There’s an urgency in the deliberation of social activists that’s often missing from conversations among those of us who work at foundations.
Social activists breathe fire. At their best, they’re deeply knowledgeable about the manner in which historical accident, human nature, and ideology have interacted to produce oppressor and oppressed. There’s plenty of impassioned debate; the causes and the people they champion have an immediate presence.
The atmosphere changes when foundation folks gather to address social problems. Often, in my experience, there’s a maddening calm. We’re likely to replace fire by a polite and strangely apolitical bonhomie. You’ll find many former activists among us, brimming with good ideas and good intentions, striving in our own way to make some kind of difference in the world.
But there’s been a subtle shift.
When somebody in the foundation circle puts the issue of race on the table, to take one example, it’s sometimes treated like Aunt Betty’s Mayonnaise Surprise—one of those potluck dishes everybody comments on but few dare sample. Those of us in this circle have learned to preserve the outward calm, and we pass over in silence those subjects that would often add the greatest value to our philanthropic interventions.
I pray that I may live to see the day when these two benevolent circles—activists and philanthropoids—converge. In the meantime, we foundation folks have a lot to learn from our more incandescent cousins.
What activists tend to do well is ask the question, How did we get to this state of affairs in the first place? The best social activists make it a point to understand the history, the basic assumptions, the habits of mind, the structures, the policies and the laws that led to the creation of social inequalities. They ask: What are the mechanisms by which these inequalities are sustained? What has been the legacy of hundreds of years of slavery, colonialism, and other forms of oppression?
Asking these questions is not an idle exercise. If we fail to ask them before we engage in any kind of philanthropic activity—and, in my view, we fail to ask them roughly 99 percent of the time—we’re simply proposing a kind of triage on society’s wounded that will do good for some, but keep intact the flow of victims.
For some of us, this might be sufficient. Under the guise of constructing “strong local communities reflecting their own moral and spiritual values,” Bill Schambra, director of the conservative Bradley Center, urges that foundations reject the so-called “professionalism of reform.” Supporting effective, local charitable work is the proper province of foundations, not systemic analysis and reform. It profits foundation leaders nothing to rage against the machine. According to Schambra:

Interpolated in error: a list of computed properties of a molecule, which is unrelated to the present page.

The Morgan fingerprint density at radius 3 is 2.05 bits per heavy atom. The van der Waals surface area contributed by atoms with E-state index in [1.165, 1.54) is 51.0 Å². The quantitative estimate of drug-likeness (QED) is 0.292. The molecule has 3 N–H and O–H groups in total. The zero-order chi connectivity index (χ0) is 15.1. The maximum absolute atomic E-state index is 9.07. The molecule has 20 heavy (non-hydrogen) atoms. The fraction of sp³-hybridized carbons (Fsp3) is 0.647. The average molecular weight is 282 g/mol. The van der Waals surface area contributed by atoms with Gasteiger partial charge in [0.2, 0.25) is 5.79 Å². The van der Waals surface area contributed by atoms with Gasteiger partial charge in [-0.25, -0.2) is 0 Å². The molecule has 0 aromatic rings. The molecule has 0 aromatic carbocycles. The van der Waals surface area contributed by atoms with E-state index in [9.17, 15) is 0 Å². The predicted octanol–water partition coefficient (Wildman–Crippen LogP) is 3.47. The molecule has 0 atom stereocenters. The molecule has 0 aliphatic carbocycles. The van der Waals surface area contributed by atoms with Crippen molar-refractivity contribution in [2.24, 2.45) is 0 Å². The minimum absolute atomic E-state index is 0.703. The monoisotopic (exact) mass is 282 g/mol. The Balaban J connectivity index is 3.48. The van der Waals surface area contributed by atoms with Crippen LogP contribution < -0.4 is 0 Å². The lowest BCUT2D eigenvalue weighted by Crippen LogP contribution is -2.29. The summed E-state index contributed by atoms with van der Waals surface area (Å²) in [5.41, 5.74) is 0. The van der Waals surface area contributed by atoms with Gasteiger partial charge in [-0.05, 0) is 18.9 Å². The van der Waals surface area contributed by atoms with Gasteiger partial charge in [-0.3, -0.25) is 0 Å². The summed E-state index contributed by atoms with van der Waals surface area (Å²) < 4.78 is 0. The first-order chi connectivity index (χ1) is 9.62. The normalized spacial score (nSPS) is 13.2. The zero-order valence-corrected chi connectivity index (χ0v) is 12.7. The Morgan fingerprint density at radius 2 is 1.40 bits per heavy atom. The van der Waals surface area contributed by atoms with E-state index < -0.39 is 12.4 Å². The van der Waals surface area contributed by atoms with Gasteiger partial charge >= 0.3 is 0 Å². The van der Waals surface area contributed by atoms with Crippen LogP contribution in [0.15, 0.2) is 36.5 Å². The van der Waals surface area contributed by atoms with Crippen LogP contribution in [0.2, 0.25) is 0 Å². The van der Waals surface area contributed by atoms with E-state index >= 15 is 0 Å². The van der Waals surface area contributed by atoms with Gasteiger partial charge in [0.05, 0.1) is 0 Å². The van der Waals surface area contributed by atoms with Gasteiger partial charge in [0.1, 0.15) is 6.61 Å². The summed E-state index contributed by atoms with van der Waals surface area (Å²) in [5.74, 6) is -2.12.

the Founders may just have been right — that is, right in their sober estimation of the permanencies of human nature and how its often unattractive features might be harnessed to reasonable political goods. … [T]he 20th century American progressive project seems to have run into trouble at least in part because it had a mistaken view of human nature — that is, that it overestimated it, and asked far too much of it by way of … disinterested public-spiritedness. At the same time, a conservatism comfortable with materialist self-interest … might have prospered precisely because it had a sounder view of such matters — it works with, rather than against, the grain of human nature.
Thus the proper way to achieve “reasonable political goods” is not to battle—as so many activists have—against the material self-interestedness of the market, but to work with rather than against the “often unattractive features” of our human nature. We do this in the faith that our selfishness, our lack of disinterested public-spiritedness, will, through a freer market, ultimately best serve the disenfranchised. Mr. Schambra believes he’s a discovered a way to make good omelets out of bad eggs.
By this point it may be clear to the reader why Mr. Schambra’s views resonate with some of us in the largely ahistorical, apolitical foundation world: he essentially lets us off the hook and invites us to leave well enough alone. Race, the politics of power, the abuses of unregulated markets—we’re not to worry our little heads about these things. We’ve made a balls of addressing these issues in the past and our chances for future success are slim.
The average household net worth of the top one percent of wage earners in the United States is $10.2 million, whereas that of the bottom 40 percent is $1,900. Imagine the miracles the current system could produce if we left it to its own devices.